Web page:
12.12 Detecting Debuggers

12.12.1 Problem

Software protection crackers frequently rely on debuggers to observe the runtime behavior of an application and to test binary patches that remove or bypass a protection. You would like to prevent casual analysis of your application by including anti-debugger code.

12.12.2 Solution

The Intel x86 instruction set uses the int3 opcode (0xCC) as a one-byte embedded breakpoint. Key addresses in the program?such as the first address in a function?can be checked to see whether they have been replaced with an int3 opcode.

12.12.3 Discussion

General debugger detection is difficult to perform successfully because of the limited number of techniques available and the ease with which they may be defeated. We advise you to attempt to detect specific debuggers in addition to using these general methods (see Recipe 12.13, Recipe 12.14, and Recipe 12.15).

The two macros defined below can be used to mark locations in the source where you might expect an int3 to be placed by someone trying to debug your program. The names used with these macros can then be passed as an argument to spc_check_int3( ) to test for the existence of the breakpoint instruction.

#define SPC_DEFINE_DBG_SYM(name) asm(#name ": \n")
#define SPC_USE_DBG_SYM(name)    extern void name(void)
inline int spc_check_int3(void *address) {
  return (*(volatile unsigned char *)address =  = 0xCC);

The SPC_DEFINE_DBG_SYM macro can be used to label an arbitrary code address, which can then be made available with the SPC_USE_DBG_SYM macro and passed to spc_check_int3( ):

#include <stdio.h>
void my_func(void) {
  int x;
  for (x = 0;  x < 10;  x++) printf("X!\n");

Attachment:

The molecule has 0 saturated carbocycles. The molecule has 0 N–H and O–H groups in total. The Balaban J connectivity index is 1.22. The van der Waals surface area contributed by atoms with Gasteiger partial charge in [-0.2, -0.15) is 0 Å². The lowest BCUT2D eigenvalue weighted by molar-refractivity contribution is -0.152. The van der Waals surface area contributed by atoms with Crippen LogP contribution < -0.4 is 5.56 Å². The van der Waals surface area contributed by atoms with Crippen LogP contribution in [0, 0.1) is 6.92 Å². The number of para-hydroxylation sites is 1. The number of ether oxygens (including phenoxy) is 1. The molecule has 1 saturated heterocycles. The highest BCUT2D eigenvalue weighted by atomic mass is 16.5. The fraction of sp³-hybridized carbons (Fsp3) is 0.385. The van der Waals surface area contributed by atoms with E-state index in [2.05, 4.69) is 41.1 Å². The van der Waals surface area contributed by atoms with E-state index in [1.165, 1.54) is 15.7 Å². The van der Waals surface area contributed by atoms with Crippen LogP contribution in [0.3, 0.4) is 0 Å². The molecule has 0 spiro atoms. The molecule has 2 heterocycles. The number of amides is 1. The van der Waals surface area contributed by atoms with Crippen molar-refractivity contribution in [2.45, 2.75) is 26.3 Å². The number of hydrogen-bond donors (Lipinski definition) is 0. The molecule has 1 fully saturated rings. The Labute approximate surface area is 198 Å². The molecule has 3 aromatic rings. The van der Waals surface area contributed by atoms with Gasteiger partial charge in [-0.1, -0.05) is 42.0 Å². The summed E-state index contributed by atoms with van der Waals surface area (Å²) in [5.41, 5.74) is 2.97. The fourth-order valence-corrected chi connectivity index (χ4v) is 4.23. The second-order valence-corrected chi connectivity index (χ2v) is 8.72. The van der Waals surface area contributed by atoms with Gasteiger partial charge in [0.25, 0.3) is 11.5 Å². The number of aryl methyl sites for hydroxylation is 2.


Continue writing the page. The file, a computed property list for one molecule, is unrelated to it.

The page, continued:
int main(int argc, char *argv[  ]) {
  if (spc_check_int3(myfunc_nodebug)) printf("being debugged: int3!\n");

Checking for int3 opcodes is a crude and largely unreliable method. The comparison with the 0xCC byte is immediately obvious when examining the disassembly of the above source code:

8048328 <dbg_check_int3>:
8048328:       push   %ebp
8048329:       mov    %esp, %ebp
804832b:       sub    $4, %esp
804832e:       mov    8(%ebp), %eax
8048331:       mov    (%eax), %al
8048333:       cmp    $0xCC, %al
8048335:       jne    8048340 
8048337:       movl   $1, -4(%ebp)
804833e:       jmp    8048347 
8048340:       movl   $0, -4(%ebp)
8048347:       mov    -4(%ebp), %eax
804834a:       leave  
804834b:       ret

The compare instruction at address 8048333 is obviously checking for an embedded int3 instruction. A software protection cracker can neutralize this check either by changing the 0xCC byte in the compare instruction to another value (such as 0x90, the nop instruction) or by changing the conditional jump instruction at address 8048335 (opcode 0x75) to an unconditional jump instruction (opcode 0xEB). In addition, most modern debuggers support the use of the debug registers present in Intel x86 CPUs because the Pentium breakpoints set using these registers do not require the int3 instruction and will not be detected with this method.

12.12.4 See Also

Recipe 12.13, Recipe 12.14, Recipe 12.15